5. Once enough items have been donated, how much display area is likely to be devoted to the collection?

6. How good a job will the museum do?

7. How much of the PC collection would be exhibited/in storage at any given time? Will all the items donated get seen once a year? Once every five years? How does that compare with the exposure generally given to items in the collection of a given museum?

8. What provision would the museum make for maintaining the PC collection in excellent condition?

9. What kind of an education/outreach program does the museum have?

10. What's the history of board involvement? Is there a clear mission statement and a strong history of adherence to it?

Your ideas or suggestions for possible museum sites and/or selection criteria should be sent to:

Len Lyon
347 Indian Ridge Drive
Palm Desert CA 92211-7478

Please remember, however, that it is still far too early to contact him about making donations or bequests.

Wole Soyinka, Nigerian playwright, author, and winner of the Nobel Prize for Literature, has endorsed the Peace Corps African Collection in the following statement:

I still enjoy distinctly positive recollections of my interactions with Peace Corps volunteers all over the African continent in the sixties. The proposed Collection thus strikes me as both imaginative and deserving. It will serve as a record of a remarkable political initiative that has played, I know, a defining role in the development of thousands of young American minds, and innumerable individuals and communities all over the world. As a model for similar projects for assistance and mutual understanding, a collection that derives from this experience will make palpable one of the more positive tributaries into modern American lore.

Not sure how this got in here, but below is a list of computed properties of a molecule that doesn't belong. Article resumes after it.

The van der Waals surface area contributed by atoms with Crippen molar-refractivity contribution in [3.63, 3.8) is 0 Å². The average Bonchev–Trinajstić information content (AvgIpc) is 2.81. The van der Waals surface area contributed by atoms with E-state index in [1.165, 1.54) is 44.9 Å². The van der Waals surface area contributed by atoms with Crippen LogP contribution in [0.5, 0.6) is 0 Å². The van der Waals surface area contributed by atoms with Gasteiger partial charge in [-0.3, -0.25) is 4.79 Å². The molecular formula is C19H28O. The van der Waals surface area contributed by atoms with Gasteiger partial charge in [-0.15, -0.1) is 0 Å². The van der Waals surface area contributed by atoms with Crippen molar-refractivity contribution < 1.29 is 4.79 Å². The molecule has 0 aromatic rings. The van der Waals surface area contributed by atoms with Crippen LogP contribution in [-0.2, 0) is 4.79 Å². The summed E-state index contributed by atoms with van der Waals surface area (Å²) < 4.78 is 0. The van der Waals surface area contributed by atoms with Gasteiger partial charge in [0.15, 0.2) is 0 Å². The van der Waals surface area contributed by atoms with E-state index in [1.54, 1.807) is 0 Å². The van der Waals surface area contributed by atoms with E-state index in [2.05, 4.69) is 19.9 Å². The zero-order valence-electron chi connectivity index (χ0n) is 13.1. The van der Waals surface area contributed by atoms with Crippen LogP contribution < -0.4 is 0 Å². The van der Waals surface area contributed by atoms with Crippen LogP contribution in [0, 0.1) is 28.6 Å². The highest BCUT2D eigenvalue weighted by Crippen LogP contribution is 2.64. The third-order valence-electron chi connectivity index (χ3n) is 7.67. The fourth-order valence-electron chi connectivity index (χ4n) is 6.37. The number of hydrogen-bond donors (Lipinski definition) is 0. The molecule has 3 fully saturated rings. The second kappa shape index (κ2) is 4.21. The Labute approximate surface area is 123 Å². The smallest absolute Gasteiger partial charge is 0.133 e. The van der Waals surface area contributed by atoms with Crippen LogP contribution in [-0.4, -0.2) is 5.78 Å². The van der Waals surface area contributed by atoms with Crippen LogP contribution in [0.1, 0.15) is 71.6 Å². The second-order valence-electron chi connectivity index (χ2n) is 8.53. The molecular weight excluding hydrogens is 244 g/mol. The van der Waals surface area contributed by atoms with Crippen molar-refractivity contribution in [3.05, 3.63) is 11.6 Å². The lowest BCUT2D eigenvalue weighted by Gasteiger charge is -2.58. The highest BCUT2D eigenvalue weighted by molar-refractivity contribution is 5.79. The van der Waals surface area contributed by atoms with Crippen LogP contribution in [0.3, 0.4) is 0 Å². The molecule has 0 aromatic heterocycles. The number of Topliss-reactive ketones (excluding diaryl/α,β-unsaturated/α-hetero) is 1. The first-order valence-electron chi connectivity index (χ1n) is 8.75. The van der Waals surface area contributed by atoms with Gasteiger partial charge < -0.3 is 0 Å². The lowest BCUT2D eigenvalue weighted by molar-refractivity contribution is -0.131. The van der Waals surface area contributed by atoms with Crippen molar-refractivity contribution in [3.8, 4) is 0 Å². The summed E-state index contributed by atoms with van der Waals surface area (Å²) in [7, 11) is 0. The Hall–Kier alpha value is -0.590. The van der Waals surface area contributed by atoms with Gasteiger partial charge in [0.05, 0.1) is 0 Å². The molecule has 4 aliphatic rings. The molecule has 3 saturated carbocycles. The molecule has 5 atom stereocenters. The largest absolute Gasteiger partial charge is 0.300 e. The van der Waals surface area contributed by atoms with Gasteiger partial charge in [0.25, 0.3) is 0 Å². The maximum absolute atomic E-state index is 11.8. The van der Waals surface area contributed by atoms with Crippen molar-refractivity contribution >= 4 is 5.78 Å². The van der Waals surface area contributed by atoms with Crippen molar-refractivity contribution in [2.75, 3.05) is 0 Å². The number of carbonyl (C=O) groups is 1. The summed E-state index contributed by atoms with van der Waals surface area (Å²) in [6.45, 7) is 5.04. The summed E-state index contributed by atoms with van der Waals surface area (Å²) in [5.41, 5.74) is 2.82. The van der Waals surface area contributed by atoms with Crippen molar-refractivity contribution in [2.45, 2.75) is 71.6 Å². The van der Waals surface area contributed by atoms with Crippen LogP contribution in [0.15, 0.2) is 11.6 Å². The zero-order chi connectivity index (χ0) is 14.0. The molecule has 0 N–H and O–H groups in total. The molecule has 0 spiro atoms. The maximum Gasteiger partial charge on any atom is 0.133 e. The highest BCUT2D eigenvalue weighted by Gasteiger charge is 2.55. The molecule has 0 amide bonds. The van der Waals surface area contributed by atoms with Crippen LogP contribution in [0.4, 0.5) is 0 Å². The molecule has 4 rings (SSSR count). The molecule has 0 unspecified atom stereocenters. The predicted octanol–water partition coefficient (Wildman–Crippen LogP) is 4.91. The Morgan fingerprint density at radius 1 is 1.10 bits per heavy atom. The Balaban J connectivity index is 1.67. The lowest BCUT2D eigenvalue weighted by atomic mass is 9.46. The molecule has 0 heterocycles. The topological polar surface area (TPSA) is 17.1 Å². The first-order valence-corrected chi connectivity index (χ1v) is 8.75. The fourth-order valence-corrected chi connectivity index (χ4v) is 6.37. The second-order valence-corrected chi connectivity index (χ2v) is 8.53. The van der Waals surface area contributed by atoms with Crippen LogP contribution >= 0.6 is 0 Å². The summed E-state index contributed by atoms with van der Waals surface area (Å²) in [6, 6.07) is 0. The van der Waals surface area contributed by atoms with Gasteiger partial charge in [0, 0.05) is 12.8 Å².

With ever good wish for its realization,

Wole Soyinka

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This story has been posted in the following forums: : Headlines; Third Goal; COS - Nigeria



By Karen Cellarius on Friday, June 21, 2002 - 5:42 pm: Edit Post

As Len says, this effort is happening at the same time as the Committee for a Museum of the Peace Corps Experience is gearing up for a 2nd temporary exhibit in Portland, Oregon. Visit our website at for more information and details on how you can become involved.

Karen Cellarius, Hungary 91-93
CMPCE Board Member

By ALBERT F. GORDON on Wednesday, June 26, 2002 - 7:18 am: Edit Post



By Len Lyon on Tuesday, July 02, 2002 - 10:06 am: Edit Post

If Al's "THIS" refers to the CMPCE, he was active a year ago, but I don't know about now. If Al's "THIS" refers to the PCAC, Bill Stein is not and was not part of the project, but he, and CMPCE, "enthusiastically support" the project.

These are separate projects. CMPCE hopes to establish a museum; PCAC hopes to establish a collection at an existing museum. If CMPCE had already fulfilled it's goals then it would be a perfect place for PCAC to site.

PCAC wishes CMPCE every success, but since it's such a bigger effort (a museum instead of just a collection, worldwide instead of just African), it's time frame may be much longer than we desire for our own project.